GMC stays busy during COVID surge

By 
Hunter Herbaugh
Sunday, October 18, 2020
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On Tuesday, the Montana Department of Public Health and Human Services released information that showed Glendive Medical Center was at 100% bed occupancy rate.

With COVID-19 cases threatening to put a strain on hospitals resources, the Montana DPHHS started publishing daily information on the occupancy of hospitals across the state. These reports give Montana residents a daily snapshot of the current situation in their counties and help hospitals quickly locate another facility they can direct patients to if they need.

According to state information from Wednesday, Oct. 14, the most recent report available, about half of Montana’s hospitals have bed occupancy rates of about 70% or more, this includes GMC which had a reported bed occupancy rate of roughly 76% just a day after it was reported at 100% occupancy.

Glendive Medical Center CEO Parker Powell noted that these numbers are subject to change significantly on a day-to-day basis as patients continue to come in and be discharged throughout each day. These numbers also only account for licensed beds at the hospital, he noted, but the hospital does have a “surge plan” in place in case they get an influx of patients, meaning they do have more beds they can utilize, although they are not licensed. This means that while state information may say the hospital is at 100% occupancy, GMC could actually be tending to more people and be operating at more than 100%.

“In the hospital, we have 25 licensed beds. That doesn’t mean that we can’t have more than 25, we certainly can,” he said. “We have what’s called a ‘surge plan’ and that surge plan allows us to go over that 25 bed limit and actually, we’ve identified through our surge plan that we would have 50 have 50 beds available. Although, that doesn’t mean we can staff 50 beds, it just shows we would have them available if things got pretty severe here.”

As of Friday, Oct. 16, Dawson County has had 149 total cases of COVID-19 with 60 active. There have also been 13 total hospitalizations with three active.

The county also added another death, with the individual passing away sometime between Wednesday night and Thursday morning, according to the Dawson County Health Department. That brings the county’s total COVID deaths to two.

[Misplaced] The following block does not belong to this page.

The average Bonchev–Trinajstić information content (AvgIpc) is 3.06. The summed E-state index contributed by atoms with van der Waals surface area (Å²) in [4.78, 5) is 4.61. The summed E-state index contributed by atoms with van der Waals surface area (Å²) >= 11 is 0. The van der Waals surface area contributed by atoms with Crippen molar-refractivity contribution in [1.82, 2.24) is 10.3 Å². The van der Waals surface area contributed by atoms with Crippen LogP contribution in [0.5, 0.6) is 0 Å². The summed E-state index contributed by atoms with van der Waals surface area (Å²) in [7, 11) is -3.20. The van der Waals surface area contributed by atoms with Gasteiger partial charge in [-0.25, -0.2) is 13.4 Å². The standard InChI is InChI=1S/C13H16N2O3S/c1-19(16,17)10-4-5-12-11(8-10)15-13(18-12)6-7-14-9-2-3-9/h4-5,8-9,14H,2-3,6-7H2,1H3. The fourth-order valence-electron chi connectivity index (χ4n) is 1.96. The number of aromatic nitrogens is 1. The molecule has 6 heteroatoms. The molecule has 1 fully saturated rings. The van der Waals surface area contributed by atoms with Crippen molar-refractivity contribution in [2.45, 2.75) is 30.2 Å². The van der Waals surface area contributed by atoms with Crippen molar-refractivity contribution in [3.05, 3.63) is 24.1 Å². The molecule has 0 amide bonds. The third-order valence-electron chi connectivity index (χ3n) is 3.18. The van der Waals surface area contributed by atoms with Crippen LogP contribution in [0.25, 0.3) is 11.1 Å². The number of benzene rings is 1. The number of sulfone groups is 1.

While COVID patients are contributing to the overall occupancy of the hospital, Powell noted that they are, by themselves, a small portion and transitional patients are actually contributing pretty significantly to GMC’s occupancy rate. When discharged from the hospital, transitional patients who can’t be go home are usually discharged to a nursing home. However, with nursing homes being one of the main sources of COVID outbreaks, the hospital has not been able to put patients there and have had to keep them in the hospital.

“We always have people ask how many positive COVID patients we have and although we might only have a handful in every day, what really impacts us is we’re experiencing a higher volume of transitional care patients because a lot of these patients, if they can’t be discharged to home, they have to be discharged to a nursing home, and because of the pandemic, a lot of these nursing homes nation-wide, even in our region, are not currently accepting or admitting patients. Therefore, these patients, we have to care for them in a hospital setting, so that has an effect on our increased census. A lot of the facilities across the state, especially the critical access hospitals, are experiencing that,” Powell said.

Powell added that over the last two weeks, GMC has only had to utilize a minor part of the surge plan. He added that the week of Oct. 5 was when they primarily utilized the plan, as they saw a slightly bigger volume of patients at that time. Unlike the normal beds that are assigned to different departments, beds available under the surge plan can be utilized where needed.

However, while Powell noted that physical supplies, such as PPE, continue to be in good stock at GMC, staff is another issue. He noted that even prior to the pandemic, finding enough staff was a problem and it has only continued since then. This lack of staff is concerning because should they need to utilize their surge plan again, how many patients they can effectively care for depends on the staff that is available.

“It depends on the day, how much staff we have available and how much staff we can call in. It’s a moving target,” he said.

As one of the larger hospitals in Eastern Montana, GMC doesn’t just deal with patients from Glendive. Like all other hospitals, GMC takes in patients from the surrounding region when those patients are in need of a level of care that smaller hospitals cannot provide. With staffing being a chronic issue, the facility has had to rely on travelling medical staff in the past, and continue to do so, to fill the gaps.

As the situation continues to worsen in the county, it’s becoming harder and harder to predict when the hospital will need as much staff as they can get available and when the surge plan will need to be used again.

“We’re seeing cases increase, we are seeing our census remain relatively high, it just depends on how severe an outbreak is or not. We always have those plans in place if we need to activate it, and we’ll activate it if we do, but as far if I know we will (need to), I don’t. I don’t think anyone knows,” Powell said.

Reach Hunter Herbaugh at rrreporter@rangerreview. com.

“It depends on the day, how much staff we have available and how much staff we can call in. It’s a moving target,”

Parker Powell, GMC CEO

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